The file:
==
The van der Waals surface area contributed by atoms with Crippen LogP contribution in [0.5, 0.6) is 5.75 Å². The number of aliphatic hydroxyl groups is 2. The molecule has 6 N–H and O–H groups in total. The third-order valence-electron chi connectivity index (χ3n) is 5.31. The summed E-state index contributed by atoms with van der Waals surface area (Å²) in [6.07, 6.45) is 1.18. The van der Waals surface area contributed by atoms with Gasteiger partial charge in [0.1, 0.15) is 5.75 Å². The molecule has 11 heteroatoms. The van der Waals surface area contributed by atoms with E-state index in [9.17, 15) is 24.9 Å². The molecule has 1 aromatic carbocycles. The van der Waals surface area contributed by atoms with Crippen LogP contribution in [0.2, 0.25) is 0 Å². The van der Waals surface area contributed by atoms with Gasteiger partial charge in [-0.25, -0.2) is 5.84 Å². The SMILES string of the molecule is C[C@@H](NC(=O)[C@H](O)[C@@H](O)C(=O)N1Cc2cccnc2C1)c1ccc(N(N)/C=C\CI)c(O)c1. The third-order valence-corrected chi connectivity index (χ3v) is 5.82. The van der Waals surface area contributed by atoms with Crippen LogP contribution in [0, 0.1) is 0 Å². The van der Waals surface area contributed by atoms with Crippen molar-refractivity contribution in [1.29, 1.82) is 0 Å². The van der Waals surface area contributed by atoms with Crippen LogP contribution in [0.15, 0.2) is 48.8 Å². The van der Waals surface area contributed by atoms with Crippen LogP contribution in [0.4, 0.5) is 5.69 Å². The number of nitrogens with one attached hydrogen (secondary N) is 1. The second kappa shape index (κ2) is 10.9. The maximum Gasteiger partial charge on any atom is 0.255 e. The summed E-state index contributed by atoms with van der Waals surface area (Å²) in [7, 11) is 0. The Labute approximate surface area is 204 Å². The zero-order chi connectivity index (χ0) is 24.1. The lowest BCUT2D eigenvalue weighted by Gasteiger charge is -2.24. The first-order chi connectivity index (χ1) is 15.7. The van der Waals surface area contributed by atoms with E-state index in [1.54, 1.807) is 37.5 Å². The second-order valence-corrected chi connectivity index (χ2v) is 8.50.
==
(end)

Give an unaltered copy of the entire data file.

The van der Waals surface area contributed by atoms with Crippen LogP contribution in [0.5, 0.6) is 5.75 Å². The number of aliphatic hydroxyl groups is 2. The molecule has 6 N–H and O–H groups in total. The third-order valence-electron chi connectivity index (χ3n) is 5.31. The summed E-state index contributed by atoms with van der Waals surface area (Å²) in [6.07, 6.45) is 1.18. The van der Waals surface area contributed by atoms with Gasteiger partial charge in [0.1, 0.15) is 5.75 Å². The molecule has 11 heteroatoms. The van der Waals surface area contributed by atoms with E-state index in [9.17, 15) is 24.9 Å². The molecule has 1 aromatic carbocycles. The van der Waals surface area contributed by atoms with Crippen LogP contribution in [0.2, 0.25) is 0 Å². The van der Waals surface area contributed by atoms with Gasteiger partial charge in [-0.25, -0.2) is 5.84 Å². The SMILES string of the molecule is C[C@@H](NC(=O)[C@H](O)[C@@H](O)C(=O)N1Cc2cccnc2C1)c1ccc(N(N)/C=C\CI)c(O)c1. The third-order valence-corrected chi connectivity index (χ3v) is 5.82. The van der Waals surface area contributed by atoms with Crippen LogP contribution in [0, 0.1) is 0 Å². The van der Waals surface area contributed by atoms with Crippen molar-refractivity contribution in [1.29, 1.82) is 0 Å². The van der Waals surface area contributed by atoms with Crippen LogP contribution in [0.15, 0.2) is 48.8 Å². The van der Waals surface area contributed by atoms with Crippen LogP contribution in [0.4, 0.5) is 5.69 Å². The number of nitrogens with one attached hydrogen (secondary N) is 1. The second kappa shape index (κ2) is 10.9. The maximum Gasteiger partial charge on any atom is 0.255 e. The summed E-state index contributed by atoms with van der Waals surface area (Å²) in [7, 11) is 0. The Labute approximate surface area is 204 Å². The zero-order chi connectivity index (χ0) is 24.1. The lowest BCUT2D eigenvalue weighted by Gasteiger charge is -2.24. The first-order chi connectivity index (χ1) is 15.7. The van der Waals surface area contributed by atoms with E-state index in [1.54, 1.807) is 37.5 Å². The second-order valence-corrected chi connectivity index (χ2v) is 8.50.